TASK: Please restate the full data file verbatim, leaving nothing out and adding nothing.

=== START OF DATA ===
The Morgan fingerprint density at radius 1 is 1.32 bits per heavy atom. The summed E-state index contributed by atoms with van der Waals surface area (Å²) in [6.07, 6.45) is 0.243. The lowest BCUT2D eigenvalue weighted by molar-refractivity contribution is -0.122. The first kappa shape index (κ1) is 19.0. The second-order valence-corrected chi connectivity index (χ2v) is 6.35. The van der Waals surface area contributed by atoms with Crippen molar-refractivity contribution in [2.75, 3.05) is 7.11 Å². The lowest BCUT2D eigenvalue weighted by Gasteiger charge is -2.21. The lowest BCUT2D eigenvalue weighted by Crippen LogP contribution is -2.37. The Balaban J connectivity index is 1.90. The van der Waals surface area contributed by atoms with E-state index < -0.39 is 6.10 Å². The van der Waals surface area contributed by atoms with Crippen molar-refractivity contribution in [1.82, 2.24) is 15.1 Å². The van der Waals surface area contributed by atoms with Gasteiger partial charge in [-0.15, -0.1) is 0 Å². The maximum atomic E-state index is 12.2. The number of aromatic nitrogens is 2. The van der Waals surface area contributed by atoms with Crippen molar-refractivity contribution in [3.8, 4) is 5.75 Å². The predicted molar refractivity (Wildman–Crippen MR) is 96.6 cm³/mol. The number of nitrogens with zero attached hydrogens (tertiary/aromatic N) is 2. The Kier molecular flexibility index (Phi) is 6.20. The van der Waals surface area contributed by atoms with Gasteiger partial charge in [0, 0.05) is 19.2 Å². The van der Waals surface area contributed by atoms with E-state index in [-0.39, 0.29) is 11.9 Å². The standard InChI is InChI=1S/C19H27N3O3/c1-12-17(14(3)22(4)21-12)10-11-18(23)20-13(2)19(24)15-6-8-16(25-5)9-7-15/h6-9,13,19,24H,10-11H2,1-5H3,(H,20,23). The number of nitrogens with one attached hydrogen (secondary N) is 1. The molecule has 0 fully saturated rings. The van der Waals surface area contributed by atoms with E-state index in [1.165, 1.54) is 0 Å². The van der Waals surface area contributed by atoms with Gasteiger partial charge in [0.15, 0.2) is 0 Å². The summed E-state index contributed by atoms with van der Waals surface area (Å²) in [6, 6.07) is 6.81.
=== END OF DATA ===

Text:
The Morgan fingerprint density at radius 1 is 1.32 bits per heavy atom. The summed E-state index contributed by atoms with van der Waals surface area (Å²) in [6.07, 6.45) is 0.243. The lowest BCUT2D eigenvalue weighted by molar-refractivity contribution is -0.122. The first kappa shape index (κ1) is 19.0. The second-order valence-corrected chi connectivity index (χ2v) is 6.35. The van der Waals surface area contributed by atoms with Crippen molar-refractivity contribution in [2.75, 3.05) is 7.11 Å². The lowest BCUT2D eigenvalue weighted by Gasteiger charge is -2.21. The lowest BCUT2D eigenvalue weighted by Crippen LogP contribution is -2.37. The Balaban J connectivity index is 1.90. The van der Waals surface area contributed by atoms with E-state index < -0.39 is 6.10 Å². The van der Waals surface area contributed by atoms with Crippen molar-refractivity contribution in [1.82, 2.24) is 15.1 Å². The van der Waals surface area contributed by atoms with Gasteiger partial charge in [-0.15, -0.1) is 0 Å². The maximum atomic E-state index is 12.2. The number of aromatic nitrogens is 2. The van der Waals surface area contributed by atoms with Crippen molar-refractivity contribution in [3.8, 4) is 5.75 Å². The predicted molar refractivity (Wildman–Crippen MR) is 96.6 cm³/mol. The number of nitrogens with zero attached hydrogens (tertiary/aromatic N) is 2. The Kier molecular flexibility index (Phi) is 6.20. The van der Waals surface area contributed by atoms with Gasteiger partial charge in [0, 0.05) is 19.2 Å². The van der Waals surface area contributed by atoms with E-state index in [-0.39, 0.29) is 11.9 Å². The standard InChI is InChI=1S/C19H27N3O3/c1-12-17(14(3)22(4)21-12)10-11-18(23)20-13(2)19(24)15-6-8-16(25-5)9-7-15/h6-9,13,19,24H,10-11H2,1-5H3,(H,20,23). The number of nitrogens with one attached hydrogen (secondary N) is 1. The molecule has 0 fully saturated rings. The van der Waals surface area contributed by atoms with E-state index in [1.165, 1.54) is 0 Å². The van der Waals surface area contributed by atoms with Gasteiger partial charge in [0.15, 0.2) is 0 Å². The summed E-state index contributed by atoms with van der Waals surface area (Å²) in [6, 6.07) is 6.81.